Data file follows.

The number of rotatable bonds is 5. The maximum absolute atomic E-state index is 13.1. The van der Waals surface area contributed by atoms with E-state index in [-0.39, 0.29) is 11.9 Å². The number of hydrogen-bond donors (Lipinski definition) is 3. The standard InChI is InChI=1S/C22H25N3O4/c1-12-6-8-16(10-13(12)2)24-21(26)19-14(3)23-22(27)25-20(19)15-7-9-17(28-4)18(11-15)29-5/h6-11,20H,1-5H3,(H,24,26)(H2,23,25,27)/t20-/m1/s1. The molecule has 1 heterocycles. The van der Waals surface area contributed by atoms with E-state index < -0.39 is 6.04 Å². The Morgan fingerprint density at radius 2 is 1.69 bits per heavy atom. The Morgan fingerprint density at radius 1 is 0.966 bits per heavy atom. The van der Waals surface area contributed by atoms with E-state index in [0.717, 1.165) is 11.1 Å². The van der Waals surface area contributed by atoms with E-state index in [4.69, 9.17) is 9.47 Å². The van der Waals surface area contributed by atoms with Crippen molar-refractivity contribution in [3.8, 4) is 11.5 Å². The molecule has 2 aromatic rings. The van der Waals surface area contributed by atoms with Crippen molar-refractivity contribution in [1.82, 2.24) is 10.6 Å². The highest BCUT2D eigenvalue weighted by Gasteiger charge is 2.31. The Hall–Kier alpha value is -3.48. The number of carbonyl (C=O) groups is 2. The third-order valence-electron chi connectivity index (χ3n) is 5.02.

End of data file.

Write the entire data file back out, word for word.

The number of rotatable bonds is 5. The maximum absolute atomic E-state index is 13.1. The van der Waals surface area contributed by atoms with E-state index in [-0.39, 0.29) is 11.9 Å². The number of hydrogen-bond donors (Lipinski definition) is 3. The standard InChI is InChI=1S/C22H25N3O4/c1-12-6-8-16(10-13(12)2)24-21(26)19-14(3)23-22(27)25-20(19)15-7-9-17(28-4)18(11-15)29-5/h6-11,20H,1-5H3,(H,24,26)(H2,23,25,27)/t20-/m1/s1. The molecule has 1 heterocycles. The van der Waals surface area contributed by atoms with E-state index < -0.39 is 6.04 Å². The Morgan fingerprint density at radius 2 is 1.69 bits per heavy atom. The Morgan fingerprint density at radius 1 is 0.966 bits per heavy atom. The van der Waals surface area contributed by atoms with E-state index in [0.717, 1.165) is 11.1 Å². The van der Waals surface area contributed by atoms with E-state index in [4.69, 9.17) is 9.47 Å². The van der Waals surface area contributed by atoms with Crippen molar-refractivity contribution in [3.8, 4) is 11.5 Å². The molecule has 2 aromatic rings. The van der Waals surface area contributed by atoms with Crippen molar-refractivity contribution in [1.82, 2.24) is 10.6 Å². The highest BCUT2D eigenvalue weighted by Gasteiger charge is 2.31. The Hall–Kier alpha value is -3.48. The number of carbonyl (C=O) groups is 2. The third-order valence-electron chi connectivity index (χ3n) is 5.02.